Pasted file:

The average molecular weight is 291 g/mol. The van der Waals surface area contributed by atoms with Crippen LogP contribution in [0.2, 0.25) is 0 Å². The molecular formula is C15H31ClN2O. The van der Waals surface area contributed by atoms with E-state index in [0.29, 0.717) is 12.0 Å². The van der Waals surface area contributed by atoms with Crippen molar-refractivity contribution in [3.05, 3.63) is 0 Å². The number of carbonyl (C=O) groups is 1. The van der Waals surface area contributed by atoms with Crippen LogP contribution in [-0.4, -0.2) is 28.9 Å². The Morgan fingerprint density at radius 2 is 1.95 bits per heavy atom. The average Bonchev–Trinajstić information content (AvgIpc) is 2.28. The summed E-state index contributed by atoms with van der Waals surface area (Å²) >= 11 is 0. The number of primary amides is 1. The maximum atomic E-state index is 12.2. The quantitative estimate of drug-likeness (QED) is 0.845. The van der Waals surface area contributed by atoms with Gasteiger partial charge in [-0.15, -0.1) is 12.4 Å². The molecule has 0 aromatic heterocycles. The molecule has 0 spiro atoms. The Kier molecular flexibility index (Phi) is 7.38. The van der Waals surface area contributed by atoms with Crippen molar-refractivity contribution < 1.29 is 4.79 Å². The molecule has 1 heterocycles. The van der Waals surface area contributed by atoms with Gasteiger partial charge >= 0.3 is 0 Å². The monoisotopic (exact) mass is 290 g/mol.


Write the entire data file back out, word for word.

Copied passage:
The average molecular weight is 291 g/mol. The van der Waals surface area contributed by atoms with Crippen LogP contribution in [0.2, 0.25) is 0 Å². The molecular formula is C15H31ClN2O. The van der Waals surface area contributed by atoms with E-state index in [0.29, 0.717) is 12.0 Å². The van der Waals surface area contributed by atoms with Crippen molar-refractivity contribution in [3.05, 3.63) is 0 Å². The number of carbonyl (C=O) groups is 1. The van der Waals surface area contributed by atoms with Crippen LogP contribution in [-0.4, -0.2) is 28.9 Å². The Morgan fingerprint density at radius 2 is 1.95 bits per heavy atom. The average Bonchev–Trinajstić information content (AvgIpc) is 2.28. The summed E-state index contributed by atoms with van der Waals surface area (Å²) >= 11 is 0. The number of primary amides is 1. The maximum atomic E-state index is 12.2. The quantitative estimate of drug-likeness (QED) is 0.845. The van der Waals surface area contributed by atoms with Gasteiger partial charge in [-0.15, -0.1) is 12.4 Å². The molecule has 0 aromatic heterocycles. The molecule has 0 spiro atoms. The Kier molecular flexibility index (Phi) is 7.38. The van der Waals surface area contributed by atoms with Crippen molar-refractivity contribution < 1.29 is 4.79 Å². The molecule has 1 heterocycles. The van der Waals surface area contributed by atoms with Gasteiger partial charge >= 0.3 is 0 Å². The monoisotopic (exact) mass is 290 g/mol.